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Draft Grades for Anfernee Simons and Gary Trent Jr.

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Experts weigh in on what they think of Portland’s selections.

2018 Hoophall Classic: Vermont Academy vs IMG Post Grad National David Butler II-USA TODAY Sports

The Portland Trail Blazers selected Anfernee Simons No. 24 overall and acquired the rights to No. 37 overall pick Gary Trent Jr. on NBA Draft night. Both prospects came in for pre-draft workouts, with Simons making two stops — the only player to do so for Portland. Let’s see how experts around the basketball community grade Portland’s two new draftees.

Gary Parrish, CBS Sports

Anfernee Simons (analysis, no grade)

They went out and not only did they get another small guard, a small guard that nobody thinks can even play in the NBA.

Reid Forgrave, CBS Sports

Anfernee Simons: C

Athletic offensive player who has a whole lot of unknowns. How does this fit with the Blazers? Their immediate needs definitely aren’t for an offensive-minded guard. But this isn’t an immediate-needs pick. Simons has upside, at least.

Gary Trent Jr.: B

Trent will play for the Blazers, where he’s yet another offensive-minded guard. But he’s got the tools to develop long term. Perhaps the Blazers can use Anfernee Simons and Trent to push each other as rookies and second-year players.

Jonathan Wasserman, Bleacher Report

Anfernee Simons: B-

He’s very skinny, he’s very raw, but also skilled.

Jonathan Tjarks, The Ringer

Anfernee Simons: B

Forget the international players. Simons is the real mystery man in this year’s draft. He declared for the draft after his fifth year of high school, and he didn’t compete in any of the all-star games against the top players in next year’s freshman class. Simons, an athletic combo guard with a projectable outside shot, certainly has talent, but he seems all but certain to spend the next few seasons in the G League.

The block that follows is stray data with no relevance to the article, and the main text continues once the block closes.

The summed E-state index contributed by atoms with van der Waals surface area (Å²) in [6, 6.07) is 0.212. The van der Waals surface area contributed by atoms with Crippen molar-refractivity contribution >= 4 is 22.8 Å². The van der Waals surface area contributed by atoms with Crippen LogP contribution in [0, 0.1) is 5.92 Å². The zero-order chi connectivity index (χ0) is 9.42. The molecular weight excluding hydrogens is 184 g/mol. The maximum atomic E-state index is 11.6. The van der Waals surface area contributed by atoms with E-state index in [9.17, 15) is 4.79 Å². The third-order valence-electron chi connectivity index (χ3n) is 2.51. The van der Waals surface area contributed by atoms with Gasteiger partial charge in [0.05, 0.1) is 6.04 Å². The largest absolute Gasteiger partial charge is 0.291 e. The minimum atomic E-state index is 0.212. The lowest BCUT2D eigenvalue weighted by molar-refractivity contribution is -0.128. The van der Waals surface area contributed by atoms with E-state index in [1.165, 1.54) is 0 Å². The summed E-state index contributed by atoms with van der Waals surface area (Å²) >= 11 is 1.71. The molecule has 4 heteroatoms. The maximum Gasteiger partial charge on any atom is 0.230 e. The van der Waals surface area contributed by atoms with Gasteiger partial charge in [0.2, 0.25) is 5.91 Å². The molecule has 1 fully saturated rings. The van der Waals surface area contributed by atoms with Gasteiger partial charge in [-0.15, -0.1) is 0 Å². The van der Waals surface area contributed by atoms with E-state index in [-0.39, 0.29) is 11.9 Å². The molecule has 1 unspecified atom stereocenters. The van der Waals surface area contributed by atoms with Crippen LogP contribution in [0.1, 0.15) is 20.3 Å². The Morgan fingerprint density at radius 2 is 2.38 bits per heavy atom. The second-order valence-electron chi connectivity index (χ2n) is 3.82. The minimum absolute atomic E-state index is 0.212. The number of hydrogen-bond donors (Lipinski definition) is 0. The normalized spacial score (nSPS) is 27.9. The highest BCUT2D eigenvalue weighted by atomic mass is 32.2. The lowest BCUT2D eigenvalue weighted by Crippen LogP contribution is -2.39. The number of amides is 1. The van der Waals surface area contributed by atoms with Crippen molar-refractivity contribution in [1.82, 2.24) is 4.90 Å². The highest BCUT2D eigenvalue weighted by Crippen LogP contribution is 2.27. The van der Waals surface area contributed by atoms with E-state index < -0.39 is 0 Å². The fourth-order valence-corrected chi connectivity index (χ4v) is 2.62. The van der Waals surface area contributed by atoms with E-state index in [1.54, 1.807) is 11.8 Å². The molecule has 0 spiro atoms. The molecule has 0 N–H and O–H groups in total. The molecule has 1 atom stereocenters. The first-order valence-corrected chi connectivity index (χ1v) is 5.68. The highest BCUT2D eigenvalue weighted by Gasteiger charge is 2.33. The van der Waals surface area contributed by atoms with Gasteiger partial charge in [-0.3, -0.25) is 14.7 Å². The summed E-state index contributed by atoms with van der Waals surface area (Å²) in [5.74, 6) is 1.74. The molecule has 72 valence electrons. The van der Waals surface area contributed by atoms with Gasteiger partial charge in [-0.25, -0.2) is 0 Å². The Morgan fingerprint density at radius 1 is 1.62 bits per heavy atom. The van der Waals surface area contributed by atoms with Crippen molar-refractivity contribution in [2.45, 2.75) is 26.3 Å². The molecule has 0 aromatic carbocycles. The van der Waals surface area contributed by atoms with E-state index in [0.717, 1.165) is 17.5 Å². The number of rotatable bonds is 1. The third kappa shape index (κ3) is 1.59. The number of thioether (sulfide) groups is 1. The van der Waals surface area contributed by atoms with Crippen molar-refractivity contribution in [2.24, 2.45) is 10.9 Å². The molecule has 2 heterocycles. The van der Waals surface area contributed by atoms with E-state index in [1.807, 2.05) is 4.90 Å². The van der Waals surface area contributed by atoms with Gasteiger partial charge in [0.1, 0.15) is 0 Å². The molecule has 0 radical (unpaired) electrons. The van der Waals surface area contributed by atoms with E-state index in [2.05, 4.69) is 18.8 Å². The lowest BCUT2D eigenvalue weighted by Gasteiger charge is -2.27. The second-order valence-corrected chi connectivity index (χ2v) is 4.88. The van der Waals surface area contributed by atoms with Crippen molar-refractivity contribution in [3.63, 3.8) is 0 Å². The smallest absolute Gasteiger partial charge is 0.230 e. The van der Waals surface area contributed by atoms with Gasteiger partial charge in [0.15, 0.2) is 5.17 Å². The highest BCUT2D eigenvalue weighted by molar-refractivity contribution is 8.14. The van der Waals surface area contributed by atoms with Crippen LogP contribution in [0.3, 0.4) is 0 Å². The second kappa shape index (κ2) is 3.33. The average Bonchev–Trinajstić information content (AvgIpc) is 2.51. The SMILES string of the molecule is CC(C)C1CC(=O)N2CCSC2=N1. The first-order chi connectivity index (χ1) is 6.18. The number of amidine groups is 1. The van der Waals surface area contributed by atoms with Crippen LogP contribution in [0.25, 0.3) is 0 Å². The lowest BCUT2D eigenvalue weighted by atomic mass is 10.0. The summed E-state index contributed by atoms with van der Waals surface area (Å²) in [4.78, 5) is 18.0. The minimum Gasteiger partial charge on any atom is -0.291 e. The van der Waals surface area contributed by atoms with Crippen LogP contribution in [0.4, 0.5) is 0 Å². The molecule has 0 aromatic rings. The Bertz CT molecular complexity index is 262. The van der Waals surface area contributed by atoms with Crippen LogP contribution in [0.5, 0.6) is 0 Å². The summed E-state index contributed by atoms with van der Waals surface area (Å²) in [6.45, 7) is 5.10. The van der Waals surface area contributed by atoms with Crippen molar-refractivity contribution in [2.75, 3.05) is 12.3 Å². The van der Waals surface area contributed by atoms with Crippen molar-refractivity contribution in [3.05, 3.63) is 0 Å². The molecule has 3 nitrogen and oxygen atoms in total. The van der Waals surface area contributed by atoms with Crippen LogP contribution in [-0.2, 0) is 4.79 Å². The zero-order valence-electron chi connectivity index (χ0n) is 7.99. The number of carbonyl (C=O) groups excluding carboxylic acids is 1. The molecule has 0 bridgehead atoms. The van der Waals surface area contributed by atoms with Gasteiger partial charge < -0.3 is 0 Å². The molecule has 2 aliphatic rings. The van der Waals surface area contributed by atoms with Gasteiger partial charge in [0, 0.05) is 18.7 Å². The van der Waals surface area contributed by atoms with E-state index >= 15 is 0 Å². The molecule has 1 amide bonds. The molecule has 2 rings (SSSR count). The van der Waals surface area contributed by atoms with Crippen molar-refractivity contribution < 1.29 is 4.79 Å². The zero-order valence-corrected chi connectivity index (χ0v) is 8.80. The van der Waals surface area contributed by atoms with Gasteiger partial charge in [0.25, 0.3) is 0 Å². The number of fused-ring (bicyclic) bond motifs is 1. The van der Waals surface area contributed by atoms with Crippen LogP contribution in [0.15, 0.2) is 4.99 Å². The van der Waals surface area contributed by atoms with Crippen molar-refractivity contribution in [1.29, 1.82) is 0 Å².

Michael Singer, USA Today

Anfernee Simons: C

Simons has potential as a two guard, but he’s also several years away from consistently contributing at the NBA level. He needs to mature physically in order to compete on the defensive end after spending a year at IMG Academy instead of college.

Adam Formal, Bleacher Report

Anfernee Simons: C-

The Portland Trail Blazers finally proved just how well the Damian Lillard-CJ McCollum pairing could work in their backcourt. By placing strong stoppers all around them and getting the guards to buy in and develop as pick-and-roll defenders, they eliminated that primary weakness and elevated the team’s ceiling. Sure, it didn’t work in a first-round sweep at the hands of the New Orleans Pelicans, but the duo was successful enough that it should’ve ended concerns about the backcourt’s long-term feasibility.

Naturally, that means Rip City took a guard. And a project, nonetheless.

Anfernee Simons has immense upside as a scorer, but he’s a 19-year-old without a game of experience above high school. He also weighs just a hair over 180 pounds despite boasting a 6’3” frame with a wingspan slightly above 6’9”. Until he hits the gym with NBA supervision, shores up his shot selection and proves he can body up against professional guards, it’ll be tough to justify handing him any minutes that come at the expense of Lillard and McCollum—or Shabazz Napier, if the free agent is retained.

Portland should still be trying to compete right now, and taking a wing or big was the advisable course. If the Blazers were set on adding depth at the 1 or 2, they needed to go after a bigger prospect who was also ready to contribute more from Day 1—admittedly, a tough ask this deep into the first round.

Gary Trent Jr.: F

As Wojnarowski reported, the Portland Trail Blazers wound up with Gary Trent Jr. by trading with the Sacramento Kings. And whereas their first pick (Simons) was a raw point guard who will have to develop behind Lillard, their second selection is...a raw shooting guard who will have to develop behind McCollum.

Yay for consistency?

Again, the Blazers’ thinking is a bit baffling. Talented as Trent may be—primarily operating as a sharpshooter who connected on 40.2 percent of his treys as a Duke freshman—he’s a remarkably poor defender who was constantly targeted by opponents throughout his brief collegiate career. That won’t change in Rip City, and you’ll likely see one foe after another get him caught in a switch before running a clear-out set that exploits his limited lateral mobility and shaky foot speed.

Ricky O’Donnell, SB Nation

Anfernee Simons: B

Simons is an intriguing upside player as a fifth-year high school guard with great bounce and some upside as an off-the-dribble shooter. He badly needs to add strength. He could be a valuable offensive player down the road, but he’s another small guard who doesn’t plY much defense for Portland. Does this mean C.J. McCollum is getting traded one day?